In a startling discovery, it appears that the webcams on Apple’s iMac desktops and MacBook laptops could be remotely activated without the knowledge of the user. To assuage privacy concerns, many notebook manufacturers–including Apple–place a recording indicator light next to the camera lens to alert users that the webcam is activated.
However, despite these efforts, the Washington Post is now reporting that hackers could bypass the activation of the LED indicator light by taking control of the firmware on the camera’s microcontroller so that the LED would not activate while the camera is on.
This type of hack doesn’t require the hacker to have physical possession of the laptop nor does it require administrator privileges.
Fortunately, though this hack is limited to older Macs at this time according to researchers Matthew Brocker and Stephen Checkoway, who published the research paper iSeeYou: Disabling the MacBook Webcam Indicator LED. According to the Post, this hack works on Mac models released prior to 2008, though some new models may be vulnerable as well.
According to the paper originating out of Johns Hopkins University, a computer is made up of many smaller computers inside one package running multiple chips. Although Apple had designed its computers so that apps running on the main CPU, or processor, must activate the LED light when the camera was turned on, the small chip on the camera module, or micro-controller, could be hijacked and re-programmed so that the camera and LED light could be activated independently.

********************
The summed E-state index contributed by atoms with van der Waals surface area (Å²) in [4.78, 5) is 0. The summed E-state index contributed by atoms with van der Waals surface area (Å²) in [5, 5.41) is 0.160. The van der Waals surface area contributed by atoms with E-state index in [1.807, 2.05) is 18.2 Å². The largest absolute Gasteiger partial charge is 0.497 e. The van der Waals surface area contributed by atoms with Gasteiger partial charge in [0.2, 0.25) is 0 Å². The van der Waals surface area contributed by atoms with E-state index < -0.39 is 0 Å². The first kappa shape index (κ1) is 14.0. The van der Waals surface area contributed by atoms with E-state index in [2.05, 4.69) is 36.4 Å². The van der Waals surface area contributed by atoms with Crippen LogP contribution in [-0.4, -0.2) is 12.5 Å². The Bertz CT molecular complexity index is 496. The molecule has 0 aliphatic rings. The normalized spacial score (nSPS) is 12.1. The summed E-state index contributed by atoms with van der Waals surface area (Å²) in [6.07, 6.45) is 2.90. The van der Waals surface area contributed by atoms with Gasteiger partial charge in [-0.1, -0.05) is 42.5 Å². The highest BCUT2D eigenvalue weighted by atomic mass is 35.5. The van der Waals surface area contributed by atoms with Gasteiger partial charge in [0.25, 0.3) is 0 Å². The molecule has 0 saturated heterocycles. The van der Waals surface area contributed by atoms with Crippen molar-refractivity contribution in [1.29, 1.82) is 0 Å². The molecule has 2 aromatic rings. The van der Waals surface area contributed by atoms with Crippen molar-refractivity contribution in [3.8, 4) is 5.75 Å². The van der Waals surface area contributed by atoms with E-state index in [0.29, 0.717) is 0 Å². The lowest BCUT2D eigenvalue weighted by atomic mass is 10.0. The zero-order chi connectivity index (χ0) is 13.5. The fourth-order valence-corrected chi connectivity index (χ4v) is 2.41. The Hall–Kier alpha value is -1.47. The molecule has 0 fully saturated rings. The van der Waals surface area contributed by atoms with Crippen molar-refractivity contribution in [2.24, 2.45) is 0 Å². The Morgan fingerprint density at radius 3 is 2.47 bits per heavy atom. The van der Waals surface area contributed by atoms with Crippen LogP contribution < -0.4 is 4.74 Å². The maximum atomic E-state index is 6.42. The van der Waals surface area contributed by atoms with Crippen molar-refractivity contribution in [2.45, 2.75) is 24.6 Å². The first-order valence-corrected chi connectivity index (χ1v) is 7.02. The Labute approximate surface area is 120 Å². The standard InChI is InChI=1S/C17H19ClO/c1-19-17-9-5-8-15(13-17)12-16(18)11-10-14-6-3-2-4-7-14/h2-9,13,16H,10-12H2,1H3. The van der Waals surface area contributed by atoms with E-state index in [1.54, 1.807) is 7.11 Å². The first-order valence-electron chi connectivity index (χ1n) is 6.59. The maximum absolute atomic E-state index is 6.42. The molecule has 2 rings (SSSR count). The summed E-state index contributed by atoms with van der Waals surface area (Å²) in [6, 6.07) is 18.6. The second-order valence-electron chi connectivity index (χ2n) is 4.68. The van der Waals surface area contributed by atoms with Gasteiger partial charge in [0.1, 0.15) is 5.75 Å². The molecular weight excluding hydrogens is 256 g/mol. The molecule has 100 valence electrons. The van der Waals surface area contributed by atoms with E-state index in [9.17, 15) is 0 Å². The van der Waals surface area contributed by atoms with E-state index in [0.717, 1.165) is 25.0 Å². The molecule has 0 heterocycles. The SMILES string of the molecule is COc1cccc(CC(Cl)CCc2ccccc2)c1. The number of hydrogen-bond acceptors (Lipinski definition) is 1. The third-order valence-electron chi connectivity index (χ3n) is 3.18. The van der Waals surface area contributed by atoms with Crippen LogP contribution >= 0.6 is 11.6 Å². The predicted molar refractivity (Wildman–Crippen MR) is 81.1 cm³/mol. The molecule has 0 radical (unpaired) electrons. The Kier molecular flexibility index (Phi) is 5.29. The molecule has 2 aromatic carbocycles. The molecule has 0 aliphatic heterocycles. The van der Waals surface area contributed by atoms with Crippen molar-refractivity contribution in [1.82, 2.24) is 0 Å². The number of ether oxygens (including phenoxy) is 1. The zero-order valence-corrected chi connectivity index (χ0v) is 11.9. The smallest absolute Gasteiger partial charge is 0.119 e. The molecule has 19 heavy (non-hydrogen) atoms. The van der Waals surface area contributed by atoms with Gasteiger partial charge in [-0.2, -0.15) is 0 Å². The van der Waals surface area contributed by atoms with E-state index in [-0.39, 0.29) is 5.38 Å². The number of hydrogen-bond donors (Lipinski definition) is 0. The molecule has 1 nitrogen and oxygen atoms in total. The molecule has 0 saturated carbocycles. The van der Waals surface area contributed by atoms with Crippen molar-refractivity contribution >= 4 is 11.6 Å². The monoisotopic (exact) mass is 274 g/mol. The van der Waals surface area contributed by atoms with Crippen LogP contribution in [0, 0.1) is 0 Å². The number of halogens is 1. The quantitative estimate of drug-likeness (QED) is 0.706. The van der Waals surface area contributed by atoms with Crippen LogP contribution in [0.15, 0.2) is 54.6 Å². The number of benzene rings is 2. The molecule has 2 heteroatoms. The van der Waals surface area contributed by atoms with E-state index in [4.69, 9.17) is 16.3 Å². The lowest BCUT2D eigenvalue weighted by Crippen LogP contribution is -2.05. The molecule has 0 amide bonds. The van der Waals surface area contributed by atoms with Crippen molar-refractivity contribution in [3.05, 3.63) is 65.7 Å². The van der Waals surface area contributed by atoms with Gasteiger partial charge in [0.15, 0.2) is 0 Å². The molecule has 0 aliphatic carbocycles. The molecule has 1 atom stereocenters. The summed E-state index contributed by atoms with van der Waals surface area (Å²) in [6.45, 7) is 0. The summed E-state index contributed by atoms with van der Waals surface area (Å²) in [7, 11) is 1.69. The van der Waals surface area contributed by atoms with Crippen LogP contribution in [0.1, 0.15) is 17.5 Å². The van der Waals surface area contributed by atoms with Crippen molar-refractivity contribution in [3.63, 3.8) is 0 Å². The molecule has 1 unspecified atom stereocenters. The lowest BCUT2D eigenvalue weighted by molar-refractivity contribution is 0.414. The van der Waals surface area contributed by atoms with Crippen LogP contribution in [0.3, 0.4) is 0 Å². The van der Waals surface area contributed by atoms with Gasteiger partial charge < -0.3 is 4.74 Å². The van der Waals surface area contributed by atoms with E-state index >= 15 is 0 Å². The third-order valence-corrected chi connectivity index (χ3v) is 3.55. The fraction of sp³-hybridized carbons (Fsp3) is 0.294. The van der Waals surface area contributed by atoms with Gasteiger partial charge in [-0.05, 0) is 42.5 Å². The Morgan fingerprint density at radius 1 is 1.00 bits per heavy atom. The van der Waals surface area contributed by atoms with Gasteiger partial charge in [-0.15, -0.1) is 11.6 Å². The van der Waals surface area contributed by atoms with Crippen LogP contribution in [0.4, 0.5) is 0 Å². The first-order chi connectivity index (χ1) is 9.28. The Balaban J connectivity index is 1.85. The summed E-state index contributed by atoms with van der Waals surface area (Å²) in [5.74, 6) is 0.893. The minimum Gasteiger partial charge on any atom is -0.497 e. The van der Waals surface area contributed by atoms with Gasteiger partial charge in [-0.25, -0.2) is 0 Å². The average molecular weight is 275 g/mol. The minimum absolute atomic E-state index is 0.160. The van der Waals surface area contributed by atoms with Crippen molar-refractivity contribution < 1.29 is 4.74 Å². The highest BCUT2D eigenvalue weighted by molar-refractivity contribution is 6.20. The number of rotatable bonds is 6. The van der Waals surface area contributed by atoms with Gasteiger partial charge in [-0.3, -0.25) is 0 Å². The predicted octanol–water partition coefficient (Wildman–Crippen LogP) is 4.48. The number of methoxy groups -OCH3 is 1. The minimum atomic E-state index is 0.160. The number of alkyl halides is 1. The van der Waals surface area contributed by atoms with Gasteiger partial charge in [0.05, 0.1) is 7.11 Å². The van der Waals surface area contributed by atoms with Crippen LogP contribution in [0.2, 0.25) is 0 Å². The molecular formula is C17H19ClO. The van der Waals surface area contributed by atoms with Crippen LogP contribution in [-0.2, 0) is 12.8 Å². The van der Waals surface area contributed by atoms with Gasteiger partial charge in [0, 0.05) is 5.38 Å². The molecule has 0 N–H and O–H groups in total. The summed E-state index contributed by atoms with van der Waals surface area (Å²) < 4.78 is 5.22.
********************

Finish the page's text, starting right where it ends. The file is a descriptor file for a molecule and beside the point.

Webcam hacking gained the attention of the public eye earlier this year when Miss Teen USA Cassidy Wolf became victim to a hacker. At that time, FBI investigators came out and said that it had the capability of disarming the LED indicator light for recording and has had the capabilities for several years.
At this time, though there are more complicated measures to counteract this hack, including sandboxing applications, a more simpler way to stop unauthorized recording using your Mac’s webcam is to simply place a piece of black tape over the camera. You can always remove the tape if you need to do a video call through Skype, Google Hangouts, or Apple’s FaceTime service, but this simple hack will keep your privacy safe.
In addition to cameras, another security concern would be the microphone. According to the Post, the Chinese government had been using surveillance to activate cameras and audio inputs.
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